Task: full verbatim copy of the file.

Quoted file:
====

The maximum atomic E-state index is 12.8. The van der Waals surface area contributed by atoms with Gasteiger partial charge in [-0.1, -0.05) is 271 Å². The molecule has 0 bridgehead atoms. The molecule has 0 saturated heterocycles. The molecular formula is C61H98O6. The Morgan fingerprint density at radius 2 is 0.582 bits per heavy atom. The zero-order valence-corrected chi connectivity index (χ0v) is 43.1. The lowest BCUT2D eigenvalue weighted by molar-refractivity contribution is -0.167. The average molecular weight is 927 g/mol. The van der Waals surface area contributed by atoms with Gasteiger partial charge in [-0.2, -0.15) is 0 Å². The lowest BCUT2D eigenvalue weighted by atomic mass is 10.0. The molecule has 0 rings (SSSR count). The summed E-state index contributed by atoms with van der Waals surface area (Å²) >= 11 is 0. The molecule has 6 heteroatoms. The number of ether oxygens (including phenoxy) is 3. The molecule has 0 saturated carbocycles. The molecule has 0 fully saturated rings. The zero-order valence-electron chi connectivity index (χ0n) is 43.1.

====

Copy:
The maximum atomic E-state index is 12.8. The van der Waals surface area contributed by atoms with Gasteiger partial charge in [-0.1, -0.05) is 271 Å². The molecule has 0 bridgehead atoms. The molecule has 0 saturated heterocycles. The molecular formula is C61H98O6. The Morgan fingerprint density at radius 2 is 0.582 bits per heavy atom. The zero-order valence-corrected chi connectivity index (χ0v) is 43.1. The lowest BCUT2D eigenvalue weighted by molar-refractivity contribution is -0.167. The average molecular weight is 927 g/mol. The van der Waals surface area contributed by atoms with Gasteiger partial charge in [-0.2, -0.15) is 0 Å². The lowest BCUT2D eigenvalue weighted by atomic mass is 10.0. The molecule has 0 rings (SSSR count). The summed E-state index contributed by atoms with van der Waals surface area (Å²) >= 11 is 0. The molecule has 6 heteroatoms. The number of ether oxygens (including phenoxy) is 3. The molecule has 0 saturated carbocycles. The molecule has 0 fully saturated rings. The zero-order valence-electron chi connectivity index (χ0n) is 43.1.